Federal Reserve

The Fed will raise rates this year: Bob Doll

Bob Doll: Confident in consumer

Despite some disappointing retail earnings and U.S. economic data, Bob Doll said Wednesday the Federal Reserve will in fact raise rates this year.

"I think they want to get on with it [and] they need to get on with it. The economy justifies low Fed funds rate, not zero. Zero connotes an emergency, and the emergency has passed. I think they will find every excuse to move," Nuveen Asset Management's chief equity strategist told CNBC's "Squawk on the Street."

Doll made his remarks ahead of the U.S. central bank's release of its April meeting minutes.

Nevertheless, Chicago Fed President Charles Evans, a Federal Open Market Committee voting member, said Wednesday that a hike in U.S. interest rates is not likely to be appropriate until early 2016.

"Inflation is too low," Evans told an audience in Munich. "The FOMC should refrain from raising the federal funds rate until there is much greater confidence that inflation one or two years ahead will be at our 2 percent target."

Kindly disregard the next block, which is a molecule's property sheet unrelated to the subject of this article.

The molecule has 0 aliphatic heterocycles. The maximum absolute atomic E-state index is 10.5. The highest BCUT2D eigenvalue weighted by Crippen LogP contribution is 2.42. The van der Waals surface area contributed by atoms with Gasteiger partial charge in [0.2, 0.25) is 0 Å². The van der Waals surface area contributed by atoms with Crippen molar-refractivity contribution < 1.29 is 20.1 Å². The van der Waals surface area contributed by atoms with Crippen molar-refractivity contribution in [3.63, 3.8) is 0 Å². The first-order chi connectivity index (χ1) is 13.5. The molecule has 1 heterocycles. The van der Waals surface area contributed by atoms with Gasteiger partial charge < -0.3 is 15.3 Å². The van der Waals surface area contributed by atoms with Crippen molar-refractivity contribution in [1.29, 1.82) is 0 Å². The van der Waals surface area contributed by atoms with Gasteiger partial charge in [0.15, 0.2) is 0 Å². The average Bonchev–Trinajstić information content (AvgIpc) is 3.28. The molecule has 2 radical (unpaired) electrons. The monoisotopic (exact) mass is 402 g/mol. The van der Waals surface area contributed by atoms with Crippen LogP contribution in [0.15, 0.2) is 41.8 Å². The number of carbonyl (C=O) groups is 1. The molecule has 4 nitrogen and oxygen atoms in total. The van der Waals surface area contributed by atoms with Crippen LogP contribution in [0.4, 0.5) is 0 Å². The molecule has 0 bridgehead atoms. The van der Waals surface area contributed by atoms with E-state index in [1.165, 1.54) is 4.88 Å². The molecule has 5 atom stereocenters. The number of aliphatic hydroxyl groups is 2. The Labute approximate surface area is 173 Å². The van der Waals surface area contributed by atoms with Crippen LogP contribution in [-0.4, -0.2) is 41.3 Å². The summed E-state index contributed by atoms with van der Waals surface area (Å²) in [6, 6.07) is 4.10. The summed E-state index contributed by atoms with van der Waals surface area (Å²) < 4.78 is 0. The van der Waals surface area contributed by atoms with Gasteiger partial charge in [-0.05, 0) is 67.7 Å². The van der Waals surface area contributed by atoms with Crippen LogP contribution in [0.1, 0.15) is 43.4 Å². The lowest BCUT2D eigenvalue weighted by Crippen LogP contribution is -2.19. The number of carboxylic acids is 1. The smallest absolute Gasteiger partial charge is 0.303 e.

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Doll added he expects volatility within the stock market to increase shorty after the central bank hikes interest rates, but will ultimately keep rising. As for the bonds market, he expects Treasurys to struggle.

U.S. equities were slightly lower in early afternoon trading, while benchmark U.S. 10-year Treasury notes yielded about 2.25 percent.